Too bad you didn't get your scooter in any of these pictures.

    Fondest regards,
    Twisted Roads

  3. Conchscooter: We're waiting for the day that summer returns. We got a hint of spring last week. Sunny but still coolness in the air. This week winter is returning with lots of rain but at least it will still be above freezing

    Jack: Well, Jack, you are very observant. Today my post was "in the style of KW Diary" only with cooler weather. I don't believe the Squatters are artists, Nor writers. Originally this area was settled by the Finns (Finnish) thus the name FINN SLOUGH. They were fishermen (Fisherpeople) who settled here during the turn of the century with their fishboats anchored nearby in the channel and thus by occupying these lands, and the Municipality endured their existance without asking them to vacate set up this scenario which lets them stay on this government land - WITHOUT CHARGE (ie for free)

    Many years ago we set aside Sundays as "family" day so it is usually a non riding day, as are most of our vacations unless I go solo, which I may do a few later this year. Our Sundays usually consist of a Brunch somewhere followed by a ride through the countryside with some of my larger professional cameras (which I cannot take on the bike)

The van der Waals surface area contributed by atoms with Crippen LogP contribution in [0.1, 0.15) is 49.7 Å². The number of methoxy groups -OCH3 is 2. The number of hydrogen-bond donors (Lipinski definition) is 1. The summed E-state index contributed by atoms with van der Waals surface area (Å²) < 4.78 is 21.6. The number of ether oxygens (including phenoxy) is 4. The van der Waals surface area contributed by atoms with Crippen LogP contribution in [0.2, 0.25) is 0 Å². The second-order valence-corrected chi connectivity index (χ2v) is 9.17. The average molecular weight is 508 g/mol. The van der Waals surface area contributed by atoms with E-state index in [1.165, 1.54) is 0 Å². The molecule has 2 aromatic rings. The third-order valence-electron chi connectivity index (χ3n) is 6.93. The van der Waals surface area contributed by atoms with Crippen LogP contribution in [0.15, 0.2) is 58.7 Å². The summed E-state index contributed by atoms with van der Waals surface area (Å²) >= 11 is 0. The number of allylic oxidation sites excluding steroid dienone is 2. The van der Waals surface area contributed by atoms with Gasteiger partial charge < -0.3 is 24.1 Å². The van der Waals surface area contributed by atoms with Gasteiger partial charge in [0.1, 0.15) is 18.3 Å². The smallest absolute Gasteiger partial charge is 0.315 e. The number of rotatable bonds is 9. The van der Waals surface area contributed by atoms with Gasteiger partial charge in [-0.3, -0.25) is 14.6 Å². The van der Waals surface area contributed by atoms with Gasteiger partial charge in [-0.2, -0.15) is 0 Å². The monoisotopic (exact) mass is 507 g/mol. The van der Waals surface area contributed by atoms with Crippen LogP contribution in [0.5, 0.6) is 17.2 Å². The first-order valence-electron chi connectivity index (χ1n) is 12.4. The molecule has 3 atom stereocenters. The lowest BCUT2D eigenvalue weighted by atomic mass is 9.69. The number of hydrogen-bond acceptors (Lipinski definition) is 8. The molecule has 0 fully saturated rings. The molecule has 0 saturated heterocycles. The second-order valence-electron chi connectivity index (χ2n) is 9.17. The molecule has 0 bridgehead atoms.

4. I picked up on the style, too. Don't tell Michael, but I enjoy the picture and somewhat biting commentary on the subjects.

    More and more I'm attracted to the idea of being self sufficient. In other words, no interaction with any kind of government agency or utility company. Don't know that I would pick a slough, though.

    Enjoyed the post!

  5. Dear Bob:

    I went back and looked at these pictures again, a bit more critcally. Now is Finn Slough that slightly desperate-looking neighborhood, with the three-foot wide channel running through it?